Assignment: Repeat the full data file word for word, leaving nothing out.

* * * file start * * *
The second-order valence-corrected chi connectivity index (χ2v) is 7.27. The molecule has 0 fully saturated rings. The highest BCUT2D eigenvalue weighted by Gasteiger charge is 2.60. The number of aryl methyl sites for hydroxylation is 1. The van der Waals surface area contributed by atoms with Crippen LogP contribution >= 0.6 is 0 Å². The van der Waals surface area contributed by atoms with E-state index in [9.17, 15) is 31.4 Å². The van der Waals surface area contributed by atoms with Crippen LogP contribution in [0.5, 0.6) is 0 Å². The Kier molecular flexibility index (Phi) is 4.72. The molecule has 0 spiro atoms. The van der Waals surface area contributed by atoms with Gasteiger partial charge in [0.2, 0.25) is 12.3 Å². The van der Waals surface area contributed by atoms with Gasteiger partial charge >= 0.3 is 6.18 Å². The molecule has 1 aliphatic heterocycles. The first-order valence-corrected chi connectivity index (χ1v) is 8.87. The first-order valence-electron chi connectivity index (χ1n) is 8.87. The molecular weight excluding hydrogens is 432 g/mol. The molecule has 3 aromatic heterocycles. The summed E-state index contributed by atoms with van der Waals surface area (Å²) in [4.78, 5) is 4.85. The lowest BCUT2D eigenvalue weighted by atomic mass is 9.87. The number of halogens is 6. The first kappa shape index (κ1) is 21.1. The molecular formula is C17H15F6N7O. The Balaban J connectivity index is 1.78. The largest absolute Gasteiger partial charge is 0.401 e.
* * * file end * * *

The second-order valence-corrected chi connectivity index (χ2v) is 7.27. The molecule has 0 fully saturated rings. The highest BCUT2D eigenvalue weighted by Gasteiger charge is 2.60. The number of aryl methyl sites for hydroxylation is 1. The van der Waals surface area contributed by atoms with Crippen LogP contribution >= 0.6 is 0 Å². The van der Waals surface area contributed by atoms with E-state index in [9.17, 15) is 31.4 Å². The van der Waals surface area contributed by atoms with Crippen LogP contribution in [0.5, 0.6) is 0 Å². The Kier molecular flexibility index (Phi) is 4.72. The molecule has 0 spiro atoms. The van der Waals surface area contributed by atoms with Gasteiger partial charge in [0.2, 0.25) is 12.3 Å². The van der Waals surface area contributed by atoms with Gasteiger partial charge >= 0.3 is 6.18 Å². The molecule has 1 aliphatic heterocycles. The first-order valence-corrected chi connectivity index (χ1v) is 8.87. The first-order valence-electron chi connectivity index (χ1n) is 8.87. The molecular weight excluding hydrogens is 432 g/mol. The molecule has 3 aromatic heterocycles. The summed E-state index contributed by atoms with van der Waals surface area (Å²) in [4.78, 5) is 4.85. The lowest BCUT2D eigenvalue weighted by atomic mass is 9.87. The number of halogens is 6. The first kappa shape index (κ1) is 21.1. The molecular formula is C17H15F6N7O. The Balaban J connectivity index is 1.78. The largest absolute Gasteiger partial charge is 0.401 e.